The committee charged with finding Gregg Gothreaux’s replacement repeatedly broke the state’s Open Meetings Law, leaving the public in the dark about the entire process.
The Lafayette Economic Development Authority has turned over the full list of applicants who met the July 14 application deadline for the agency’s top job, by far the highest paid position for a public official — potentially worth an estimated $450,000 in salary and benefits.
The Current has filed a public records lawsuit against the Lafayette Economic Development Authority and its president and CEO, Gregg Gothreaux, to compel the agency to turn over the more than 30 applications/résumés of candidates seeking to replace Gothreaux.
The gist: After months of resisting calls to do more to keep vulnerable families housed, the Guillory administration will carve out a small portion of coronavirus relief money for rent and utility assistance. LCG committed Tuesday to shift $100,000 out of emergency funds currently dedicated to its business relief program and repurpose another $300,000 in regular housing program money to rent relief.
Most of the money LCG put toward emergency rent assistance has come from shuffling around housing dollars it already manages. The $100,000 reallocation will be cut from the $850,000 federal coronavirus relief grant the Guillory administration and LEDA used to set up, over the objections of housing advocates, the Lafayette Business Recovery Program, which has come up short of its initial promise to help hundreds of small businesses. Another $300,000 would be allocated to rent and utility assistance from the Community Development Department’s regular housing program budget.
“It’s been difficult to get the funding to these businesses,” Community Development Director Hollis Conway told council members Tuesday night, reiterating that his staff is overtasked in administering the program.
Altogether, LCG has committed $660,000 to direct housing support, including $260,000 the administration offered up as a compromise to housing advocates earlier this year. Leigh Rachal, who heads the Acadiana Regional Coalition on Housing and Homelessness, says that money is only just now hitting the street, and it’s moving quickly.
Lafayette’s business grant program has struggled to get money into the hands of the businesses it was sold to help. Called the Lafayette Business Recovery Program, it combined the $850,000 in coronavirus relief funds from the U.S. Department of Housing and Urban Development and a $200,000 matching grant from LEDA, which has managed the public-facing portal for applications. Approximately 1,000 businesses applied.
To date, 33 businesses have been approved for funding. Sixteen businesses qualified for the more restrictive HUD reimbursements managed by LCG, accounting for $119,000 in grants. Another 17 businesses were funded by LEDA’s funding pool, not burdened by federal red tape, totalling $118,000. Three more applications are pending approval for LEDA funds. Conway said another dozen or so applicants are in the pipeline on the LCG side. It has more than $600,000 remaining to spend.
Regulatory snags have slowed the program. Faced with onerous documentation requirements, the vast majority of applicants have washed out of the multi-tiered process. As of mid-August, the program had moved just $26,000 of the federal award. LEDA CEO Gregg Gothreaux forged ahead to quickly disburse the portion put up by his agency. LEDA’s dollars do not come up with the thorny restrictions that complicate the HUD-funded reimbursements.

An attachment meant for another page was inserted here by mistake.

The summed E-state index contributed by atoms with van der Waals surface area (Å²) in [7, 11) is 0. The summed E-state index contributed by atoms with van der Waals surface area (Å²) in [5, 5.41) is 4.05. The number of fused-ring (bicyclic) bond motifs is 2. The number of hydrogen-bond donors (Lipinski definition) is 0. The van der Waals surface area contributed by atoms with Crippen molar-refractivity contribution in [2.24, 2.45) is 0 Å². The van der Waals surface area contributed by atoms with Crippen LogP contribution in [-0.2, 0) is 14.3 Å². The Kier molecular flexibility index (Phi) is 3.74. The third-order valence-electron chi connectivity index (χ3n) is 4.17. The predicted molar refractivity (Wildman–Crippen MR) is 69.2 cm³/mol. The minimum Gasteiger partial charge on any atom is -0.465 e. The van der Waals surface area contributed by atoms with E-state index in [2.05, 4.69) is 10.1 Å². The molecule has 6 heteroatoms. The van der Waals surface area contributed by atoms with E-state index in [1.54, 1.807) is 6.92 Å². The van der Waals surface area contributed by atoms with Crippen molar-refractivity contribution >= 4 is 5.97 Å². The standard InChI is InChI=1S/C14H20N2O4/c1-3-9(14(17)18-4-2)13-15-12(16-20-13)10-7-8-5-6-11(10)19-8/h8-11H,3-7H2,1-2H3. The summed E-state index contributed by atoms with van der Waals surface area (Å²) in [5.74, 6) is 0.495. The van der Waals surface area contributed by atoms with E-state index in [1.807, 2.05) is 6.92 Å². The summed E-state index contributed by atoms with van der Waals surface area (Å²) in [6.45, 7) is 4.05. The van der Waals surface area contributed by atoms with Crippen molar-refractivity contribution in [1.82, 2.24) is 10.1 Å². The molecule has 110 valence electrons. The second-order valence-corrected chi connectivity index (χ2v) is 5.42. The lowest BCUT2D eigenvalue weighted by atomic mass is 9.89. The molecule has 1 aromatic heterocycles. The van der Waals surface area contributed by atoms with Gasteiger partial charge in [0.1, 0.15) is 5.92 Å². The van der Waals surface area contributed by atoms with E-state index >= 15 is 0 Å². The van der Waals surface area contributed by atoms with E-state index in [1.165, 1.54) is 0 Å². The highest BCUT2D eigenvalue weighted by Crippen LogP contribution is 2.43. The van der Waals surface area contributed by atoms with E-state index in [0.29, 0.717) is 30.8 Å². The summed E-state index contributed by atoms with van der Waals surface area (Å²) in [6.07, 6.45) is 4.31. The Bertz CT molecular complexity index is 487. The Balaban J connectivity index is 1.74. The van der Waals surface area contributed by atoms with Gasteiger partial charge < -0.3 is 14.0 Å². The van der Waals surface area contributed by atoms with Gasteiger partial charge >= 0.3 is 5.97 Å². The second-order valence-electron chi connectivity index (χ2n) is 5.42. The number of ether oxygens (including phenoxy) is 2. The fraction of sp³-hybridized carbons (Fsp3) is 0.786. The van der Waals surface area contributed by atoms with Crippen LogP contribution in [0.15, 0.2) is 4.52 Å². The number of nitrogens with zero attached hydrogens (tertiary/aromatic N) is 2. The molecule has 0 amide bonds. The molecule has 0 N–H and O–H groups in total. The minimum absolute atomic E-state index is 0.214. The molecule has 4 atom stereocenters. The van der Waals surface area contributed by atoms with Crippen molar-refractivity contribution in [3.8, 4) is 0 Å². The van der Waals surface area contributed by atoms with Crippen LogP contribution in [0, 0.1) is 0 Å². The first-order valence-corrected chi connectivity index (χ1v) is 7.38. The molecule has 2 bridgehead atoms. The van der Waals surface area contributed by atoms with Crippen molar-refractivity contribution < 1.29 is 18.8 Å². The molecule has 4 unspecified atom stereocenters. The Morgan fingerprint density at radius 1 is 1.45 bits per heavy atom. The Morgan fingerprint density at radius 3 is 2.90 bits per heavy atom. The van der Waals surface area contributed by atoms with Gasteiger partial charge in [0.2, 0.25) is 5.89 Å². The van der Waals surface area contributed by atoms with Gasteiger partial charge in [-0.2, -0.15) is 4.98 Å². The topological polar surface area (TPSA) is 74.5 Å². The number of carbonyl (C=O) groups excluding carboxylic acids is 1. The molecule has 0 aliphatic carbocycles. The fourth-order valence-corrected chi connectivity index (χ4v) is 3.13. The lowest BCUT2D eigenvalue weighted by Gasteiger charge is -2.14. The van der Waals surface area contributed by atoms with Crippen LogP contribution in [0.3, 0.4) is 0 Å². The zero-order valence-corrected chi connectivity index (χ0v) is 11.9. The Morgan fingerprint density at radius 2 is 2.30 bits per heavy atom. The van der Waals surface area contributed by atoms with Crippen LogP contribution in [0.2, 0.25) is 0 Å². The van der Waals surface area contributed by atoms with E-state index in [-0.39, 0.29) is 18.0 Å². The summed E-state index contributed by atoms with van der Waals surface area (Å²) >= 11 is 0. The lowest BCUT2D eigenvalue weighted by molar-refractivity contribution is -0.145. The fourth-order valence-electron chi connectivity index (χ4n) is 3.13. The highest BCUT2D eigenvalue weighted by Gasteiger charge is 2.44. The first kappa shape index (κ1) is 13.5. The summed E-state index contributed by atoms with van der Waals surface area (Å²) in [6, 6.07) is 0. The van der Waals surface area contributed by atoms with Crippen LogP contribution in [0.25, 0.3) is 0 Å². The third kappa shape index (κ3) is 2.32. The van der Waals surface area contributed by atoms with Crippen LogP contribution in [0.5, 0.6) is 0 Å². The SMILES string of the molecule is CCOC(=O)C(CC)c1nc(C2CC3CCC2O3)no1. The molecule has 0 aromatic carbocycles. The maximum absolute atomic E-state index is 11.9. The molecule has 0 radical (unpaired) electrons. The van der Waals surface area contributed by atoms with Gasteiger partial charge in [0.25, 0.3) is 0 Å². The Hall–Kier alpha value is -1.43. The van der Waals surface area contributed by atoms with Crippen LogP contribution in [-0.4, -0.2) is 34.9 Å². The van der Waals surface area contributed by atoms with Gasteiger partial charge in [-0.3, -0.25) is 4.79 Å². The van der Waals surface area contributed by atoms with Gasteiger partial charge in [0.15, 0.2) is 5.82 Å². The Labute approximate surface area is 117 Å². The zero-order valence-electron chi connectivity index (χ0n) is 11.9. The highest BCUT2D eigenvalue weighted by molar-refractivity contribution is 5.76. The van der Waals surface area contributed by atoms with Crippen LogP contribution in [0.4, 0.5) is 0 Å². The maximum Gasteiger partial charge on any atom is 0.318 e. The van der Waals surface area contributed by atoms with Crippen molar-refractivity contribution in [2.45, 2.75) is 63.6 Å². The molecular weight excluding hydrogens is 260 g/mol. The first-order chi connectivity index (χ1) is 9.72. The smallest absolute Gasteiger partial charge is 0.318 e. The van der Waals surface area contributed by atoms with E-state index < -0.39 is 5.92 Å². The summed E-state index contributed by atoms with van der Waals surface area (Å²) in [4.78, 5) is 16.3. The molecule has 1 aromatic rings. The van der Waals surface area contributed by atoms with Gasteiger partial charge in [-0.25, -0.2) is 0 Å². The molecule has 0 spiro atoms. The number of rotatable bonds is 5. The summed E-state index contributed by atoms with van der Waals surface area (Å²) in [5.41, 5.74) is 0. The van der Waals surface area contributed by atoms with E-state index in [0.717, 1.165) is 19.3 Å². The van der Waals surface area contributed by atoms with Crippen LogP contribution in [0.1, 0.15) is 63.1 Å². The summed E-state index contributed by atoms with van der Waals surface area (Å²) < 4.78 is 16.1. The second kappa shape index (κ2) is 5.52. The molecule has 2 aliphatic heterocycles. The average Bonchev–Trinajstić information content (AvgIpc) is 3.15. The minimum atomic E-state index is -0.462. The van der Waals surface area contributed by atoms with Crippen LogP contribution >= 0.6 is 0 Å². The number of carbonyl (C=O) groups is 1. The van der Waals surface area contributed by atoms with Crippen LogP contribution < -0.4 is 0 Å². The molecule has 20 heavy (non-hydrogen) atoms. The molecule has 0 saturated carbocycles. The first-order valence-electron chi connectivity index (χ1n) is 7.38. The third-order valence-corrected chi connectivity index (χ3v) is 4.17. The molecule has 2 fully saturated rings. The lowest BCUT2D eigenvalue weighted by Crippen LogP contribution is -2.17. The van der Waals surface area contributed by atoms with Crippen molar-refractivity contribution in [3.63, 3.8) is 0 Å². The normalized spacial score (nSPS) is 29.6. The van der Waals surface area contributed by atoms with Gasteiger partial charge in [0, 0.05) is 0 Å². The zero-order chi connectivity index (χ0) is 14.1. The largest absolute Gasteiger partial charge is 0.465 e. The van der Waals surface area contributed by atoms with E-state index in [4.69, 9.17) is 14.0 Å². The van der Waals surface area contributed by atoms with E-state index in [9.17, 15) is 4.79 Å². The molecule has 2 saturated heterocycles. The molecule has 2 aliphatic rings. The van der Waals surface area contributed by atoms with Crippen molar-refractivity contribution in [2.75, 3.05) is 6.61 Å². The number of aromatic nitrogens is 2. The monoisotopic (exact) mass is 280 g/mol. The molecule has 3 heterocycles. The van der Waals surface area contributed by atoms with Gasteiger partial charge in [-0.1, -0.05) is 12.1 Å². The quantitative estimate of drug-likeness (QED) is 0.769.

“In the end, many businesses will get the help they need to continue operations through the BRP,” Gothreaux said in a statement announcing the latest awards this week. “We won’t have enough funds to help everyone, but we want to assist as many businesses as we can that were forced to close or limit operations due to government orders.”
Council members are pressing the administration to get things moving. City Councilwoman Nanette Cook and Parish Councilman Kevin Naquin both pushed for Conway to get the $100,000 out as soon as possible, angling for an emergency meeting if necessary.
“It failed to get the money out quickly; meanwhile, we’ve got people losing their homes,” Naquin told Conway.
HUD added more flexibility to the relief funds. But it’s unclear that substantially more businesses will benefit. Under new guidance issued in early August, up to 30% of the award can be spent to benefit workers earning above low to moderate incomes, and businesses that received other federal help can now qualify. A key selling point pushed hard by Mayor-President Josh Guillory, Gothreaux and others was the program would target businesses who had nowhere else to go. HUD’s updated guidance also set a long deadline to spend the money, giving LCG three years to spend at least 80% of its award and six years to spend all of it.
From the jump, housing advocates argued the HUD funds were better used for housing, given added flexibility included in the block grant program, a creature of the CARES Act, intended to get money into renters’ hands and avoid widespread homelessness. A wave of evictions, feared for months by housing advocates in the wake of rising unemployment, has yet to materialize. And this week, the federal government issued a sweeping moratorium on evictions through the end of the year. How that order works in practice is still unclear, and advocates call it a stay of execution — not a solution — on rising housing instability nationally.
“We haven’t seen the evictions, but we have seen people call for assistance. People are really struggling to make ends meet,” says Rachal.
A national retail operator with a reputation for buying troubled malls and investing little in them bought Acadiana Mall in mid-January.